However the “Stowaway” delivered more. A plane destined to America lands in Danubia to refuel. When the stewardess Carol discovers a passenger who should not be on board, she decides not to give him away to the Danubian police. Her decision is risky, especially when a police commissioner in charge of the search boards the plane. She keeps the secret to herself, doesn’t share it with her ex-partner Tom, who flies the plane. She is aware than by doing so she risks her job, as the company she is working for may loose a permission to land in Danubia. Furthermore if the passenger is discovered before the safely land in America, she might be even detained in Danubia herself. She puts Tom’s future at risk as well, because as a pilot he is responsible for the plane and should be aware who he has on board. However all this taken into account, pure humanitarian reasons don’t allow her to disclose the stowaways presence.
Straight after, another heartbreaking story hits us hard. In “When the Bough Breaks” a mother is grieving her lost son. She blames herself for his death, that she didn’t get the dry three brunch cut in time. She isn’t the only one who misses her little boy. A neighbour boy lost his best friend. A boy whom she wasn’t very fond of and with whom her son was spending way too much time, she thought. When she finally takes pity and reaches out to him, it turns out that in return he grants her an equally big kindness.
I liked the weirdness of the “Voices in the Coal Bin”. A husband bring his troubled wife to an old cabin in hope that the holiday stay would ease up her anxieties. But as it turns out, they weren’t us ungrounded as he had thought them to be.
In “The Cape Cod Masquerade” we meet a very likeable couple Alvirah and Willy. They have won lottery and become reach. Now with resources and time on her hands, Alvirah’s outgoing personality doesn’t allow her to stand still. She is more than happy to help their new neighbour prove her innocence after she has served time for killing her stepfather.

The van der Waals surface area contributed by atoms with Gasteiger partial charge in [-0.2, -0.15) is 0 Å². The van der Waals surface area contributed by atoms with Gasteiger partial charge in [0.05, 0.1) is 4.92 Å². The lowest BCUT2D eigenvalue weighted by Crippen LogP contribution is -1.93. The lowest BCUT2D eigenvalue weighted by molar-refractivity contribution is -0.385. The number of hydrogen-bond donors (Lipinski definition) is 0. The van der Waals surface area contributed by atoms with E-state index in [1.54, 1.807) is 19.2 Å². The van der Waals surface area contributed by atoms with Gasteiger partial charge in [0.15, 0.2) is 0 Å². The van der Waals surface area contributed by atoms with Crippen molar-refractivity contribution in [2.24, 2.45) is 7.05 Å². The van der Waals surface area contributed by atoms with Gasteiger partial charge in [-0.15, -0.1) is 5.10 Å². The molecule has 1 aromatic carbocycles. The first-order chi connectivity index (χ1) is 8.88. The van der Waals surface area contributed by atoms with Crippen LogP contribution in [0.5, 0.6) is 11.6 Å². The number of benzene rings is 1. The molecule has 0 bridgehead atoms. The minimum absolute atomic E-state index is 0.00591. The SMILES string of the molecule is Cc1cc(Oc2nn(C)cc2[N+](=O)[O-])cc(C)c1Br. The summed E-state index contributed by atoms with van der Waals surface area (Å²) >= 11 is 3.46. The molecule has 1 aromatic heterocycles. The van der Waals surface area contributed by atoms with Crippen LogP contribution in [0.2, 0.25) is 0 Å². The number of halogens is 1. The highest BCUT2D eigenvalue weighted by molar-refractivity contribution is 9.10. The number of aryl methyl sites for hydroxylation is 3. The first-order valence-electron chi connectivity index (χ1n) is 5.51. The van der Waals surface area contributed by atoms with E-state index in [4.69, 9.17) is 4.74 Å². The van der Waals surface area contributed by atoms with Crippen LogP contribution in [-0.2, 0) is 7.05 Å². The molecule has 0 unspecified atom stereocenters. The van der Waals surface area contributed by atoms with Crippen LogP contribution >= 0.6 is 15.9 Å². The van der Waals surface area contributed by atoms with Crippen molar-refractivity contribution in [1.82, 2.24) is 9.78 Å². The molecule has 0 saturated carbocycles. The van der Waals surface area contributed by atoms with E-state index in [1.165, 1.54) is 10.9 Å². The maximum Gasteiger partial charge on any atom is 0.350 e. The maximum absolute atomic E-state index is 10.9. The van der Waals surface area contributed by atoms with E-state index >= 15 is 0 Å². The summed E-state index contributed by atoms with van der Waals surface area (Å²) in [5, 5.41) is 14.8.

In “Definitely a Crime of Passion” a politician is accused of murder. His friend, an ex-president believes his innocence and under a great influence of his young bride, they take it onto themselves to prove it.
“The Man Next Door” is a scary story about a serial killer who has yet another victim in sight. To find out if she will be rescued in time, you must read it yourself. A gripping and suspenseful tale.
I liked the twisted “Haven’t We Met Before?” where a man is attempting to kill a woman claiming that she has hurt him in a past life. Leaves you open mouthed when at the end what has saved her life, has also showed that his claims might not be as insane as we have thought.
“The Funniest Thing Has Been Happening Lately” is shown form a perspective of a woman who is in grave danger from the hands of a man, who has been killing people that he believes are responsible for his daughter death years ago.
In the last story “The Tell-Tell Purr” the main character is plotting how to kill his elderly grandmother in order to get the inheritance. The turn of events was interesting and humoristic.
I don’t come across short crime stories very often, so I recommend the set. 3 magnifying glasses, keys or mobile phones from me.
In The Liar’s Wife by Samantha Hayes we meet Ella. She doesn’t socialise. She goes to work and straight back to her apartment. Same routine, every day. Until one evening she gets hit by a van while cycling home. She wakes up in a hospital to be assured by a caring nurse that her husband, Jacob didn’t leave her sight when she was in a coma. He is going to come back soon to take her to their new home. Except she is not married, she is sure of it, or has she forgotten? Has the blow to hear head caused her to loose some memories?
Once she sees him however, Ella knows he isn’t who he claims to be. She is terrified of him, but cannot tell anyone why, not even the friendly nurse. She is on her own and needs to do what he says, she needs to go with him to their new home. This is a moment when the reader thinks, no don’t go with him, there has to be another way. But she he takes her and she complies and then she spends her time trying to figure out a way to escape. To make things more difficult for her, Jacob fills the house with security cameras in order to watch her every move when he isn’t home. Her leg is in a cast and her hand is broken. Nosy neighbours are knocking on their door to welcome them into the neighbourhood. As much as she would like to ask them for help, she knows she cannot. Not only Jacob keeps her trapped inside the house, he is also blackmailing her not to seek escape.